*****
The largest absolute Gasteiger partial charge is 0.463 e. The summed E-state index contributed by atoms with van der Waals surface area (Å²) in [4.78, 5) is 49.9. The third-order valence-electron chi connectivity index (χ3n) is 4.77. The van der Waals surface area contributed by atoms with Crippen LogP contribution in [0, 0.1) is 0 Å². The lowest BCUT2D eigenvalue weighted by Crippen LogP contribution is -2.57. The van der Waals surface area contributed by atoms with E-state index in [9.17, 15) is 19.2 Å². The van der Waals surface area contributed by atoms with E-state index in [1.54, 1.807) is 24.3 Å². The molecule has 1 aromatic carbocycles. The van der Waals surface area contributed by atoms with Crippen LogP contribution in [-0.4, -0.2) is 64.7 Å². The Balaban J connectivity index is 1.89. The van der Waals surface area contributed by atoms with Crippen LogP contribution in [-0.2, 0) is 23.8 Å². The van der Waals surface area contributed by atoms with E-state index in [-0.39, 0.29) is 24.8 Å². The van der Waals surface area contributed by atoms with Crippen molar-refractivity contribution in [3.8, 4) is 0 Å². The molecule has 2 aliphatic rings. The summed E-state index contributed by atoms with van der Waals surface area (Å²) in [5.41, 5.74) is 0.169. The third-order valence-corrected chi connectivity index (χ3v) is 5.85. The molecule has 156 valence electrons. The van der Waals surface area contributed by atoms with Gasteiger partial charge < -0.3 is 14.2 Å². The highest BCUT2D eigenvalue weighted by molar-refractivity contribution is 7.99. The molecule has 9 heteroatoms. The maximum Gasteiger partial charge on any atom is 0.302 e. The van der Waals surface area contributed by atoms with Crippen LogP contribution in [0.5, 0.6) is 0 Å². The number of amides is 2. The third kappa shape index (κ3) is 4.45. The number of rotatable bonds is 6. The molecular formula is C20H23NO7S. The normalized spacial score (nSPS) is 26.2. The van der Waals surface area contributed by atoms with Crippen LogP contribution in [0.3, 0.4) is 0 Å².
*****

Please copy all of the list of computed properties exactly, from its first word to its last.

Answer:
The largest absolute Gasteiger partial charge is 0.463 e. The summed E-state index contributed by atoms with van der Waals surface area (Å²) in [4.78, 5) is 49.9. The third-order valence-electron chi connectivity index (χ3n) is 4.77. The van der Waals surface area contributed by atoms with Crippen LogP contribution in [0, 0.1) is 0 Å². The lowest BCUT2D eigenvalue weighted by Crippen LogP contribution is -2.57. The van der Waals surface area contributed by atoms with E-state index in [9.17, 15) is 19.2 Å². The van der Waals surface area contributed by atoms with E-state index in [1.54, 1.807) is 24.3 Å². The molecule has 1 aromatic carbocycles. The van der Waals surface area contributed by atoms with Crippen LogP contribution in [-0.4, -0.2) is 64.7 Å². The Balaban J connectivity index is 1.89. The van der Waals surface area contributed by atoms with Crippen LogP contribution in [-0.2, 0) is 23.8 Å². The van der Waals surface area contributed by atoms with E-state index in [-0.39, 0.29) is 24.8 Å². The van der Waals surface area contributed by atoms with Crippen molar-refractivity contribution in [3.8, 4) is 0 Å². The molecule has 2 aliphatic rings. The summed E-state index contributed by atoms with van der Waals surface area (Å²) in [5.41, 5.74) is 0.169. The third-order valence-corrected chi connectivity index (χ3v) is 5.85. The molecule has 156 valence electrons. The van der Waals surface area contributed by atoms with Gasteiger partial charge < -0.3 is 14.2 Å². The highest BCUT2D eigenvalue weighted by molar-refractivity contribution is 7.99. The molecule has 9 heteroatoms. The maximum Gasteiger partial charge on any atom is 0.302 e. The van der Waals surface area contributed by atoms with Crippen LogP contribution in [0.5, 0.6) is 0 Å². The number of amides is 2. The third kappa shape index (κ3) is 4.45. The number of rotatable bonds is 6. The molecular formula is C20H23NO7S. The normalized spacial score (nSPS) is 26.2. The van der Waals surface area contributed by atoms with Crippen LogP contribution in [0.3, 0.4) is 0 Å².